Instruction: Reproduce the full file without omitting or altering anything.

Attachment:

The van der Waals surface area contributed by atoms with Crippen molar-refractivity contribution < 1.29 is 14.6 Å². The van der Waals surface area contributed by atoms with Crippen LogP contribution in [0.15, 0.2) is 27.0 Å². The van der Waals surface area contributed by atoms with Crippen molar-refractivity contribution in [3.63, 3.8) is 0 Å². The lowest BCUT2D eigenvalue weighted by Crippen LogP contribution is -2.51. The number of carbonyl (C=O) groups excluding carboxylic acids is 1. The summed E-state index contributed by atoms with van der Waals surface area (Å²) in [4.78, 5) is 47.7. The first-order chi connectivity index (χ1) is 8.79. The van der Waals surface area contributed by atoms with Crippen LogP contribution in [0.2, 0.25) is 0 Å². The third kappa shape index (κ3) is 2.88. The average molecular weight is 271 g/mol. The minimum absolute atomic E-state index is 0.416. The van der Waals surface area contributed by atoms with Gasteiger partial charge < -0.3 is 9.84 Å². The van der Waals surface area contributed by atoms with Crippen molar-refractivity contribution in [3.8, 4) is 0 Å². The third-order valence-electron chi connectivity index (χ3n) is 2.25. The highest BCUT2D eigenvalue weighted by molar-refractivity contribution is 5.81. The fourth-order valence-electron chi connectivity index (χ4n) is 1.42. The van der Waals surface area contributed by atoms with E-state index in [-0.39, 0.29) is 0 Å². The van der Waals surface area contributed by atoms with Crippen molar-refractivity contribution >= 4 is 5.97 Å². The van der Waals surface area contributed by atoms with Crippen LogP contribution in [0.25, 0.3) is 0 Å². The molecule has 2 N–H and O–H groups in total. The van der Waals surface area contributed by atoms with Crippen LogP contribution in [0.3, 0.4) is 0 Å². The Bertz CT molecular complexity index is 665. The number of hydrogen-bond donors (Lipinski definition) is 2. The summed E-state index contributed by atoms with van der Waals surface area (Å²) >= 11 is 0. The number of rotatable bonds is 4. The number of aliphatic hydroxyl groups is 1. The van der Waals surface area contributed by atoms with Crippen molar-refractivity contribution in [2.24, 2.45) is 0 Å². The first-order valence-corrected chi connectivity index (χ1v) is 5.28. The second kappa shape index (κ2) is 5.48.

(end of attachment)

The van der Waals surface area contributed by atoms with Crippen molar-refractivity contribution < 1.29 is 14.6 Å². The van der Waals surface area contributed by atoms with Crippen LogP contribution in [0.15, 0.2) is 27.0 Å². The van der Waals surface area contributed by atoms with Crippen molar-refractivity contribution in [3.63, 3.8) is 0 Å². The lowest BCUT2D eigenvalue weighted by Crippen LogP contribution is -2.51. The number of carbonyl (C=O) groups excluding carboxylic acids is 1. The summed E-state index contributed by atoms with van der Waals surface area (Å²) in [4.78, 5) is 47.7. The first-order chi connectivity index (χ1) is 8.79. The van der Waals surface area contributed by atoms with Crippen LogP contribution in [0.2, 0.25) is 0 Å². The third kappa shape index (κ3) is 2.88. The average molecular weight is 271 g/mol. The minimum absolute atomic E-state index is 0.416. The van der Waals surface area contributed by atoms with Gasteiger partial charge < -0.3 is 9.84 Å². The van der Waals surface area contributed by atoms with Crippen molar-refractivity contribution in [3.8, 4) is 0 Å². The third-order valence-electron chi connectivity index (χ3n) is 2.25. The highest BCUT2D eigenvalue weighted by molar-refractivity contribution is 5.81. The fourth-order valence-electron chi connectivity index (χ4n) is 1.42. The van der Waals surface area contributed by atoms with E-state index in [-0.39, 0.29) is 0 Å². The van der Waals surface area contributed by atoms with Crippen molar-refractivity contribution >= 4 is 5.97 Å². The van der Waals surface area contributed by atoms with Crippen LogP contribution in [0.25, 0.3) is 0 Å². The molecule has 2 N–H and O–H groups in total. The van der Waals surface area contributed by atoms with Crippen LogP contribution in [0.3, 0.4) is 0 Å². The Bertz CT molecular complexity index is 665. The number of hydrogen-bond donors (Lipinski definition) is 2. The summed E-state index contributed by atoms with van der Waals surface area (Å²) >= 11 is 0. The number of rotatable bonds is 4. The number of aliphatic hydroxyl groups is 1. The van der Waals surface area contributed by atoms with Crippen molar-refractivity contribution in [2.24, 2.45) is 0 Å². The first-order valence-corrected chi connectivity index (χ1v) is 5.28. The second kappa shape index (κ2) is 5.48.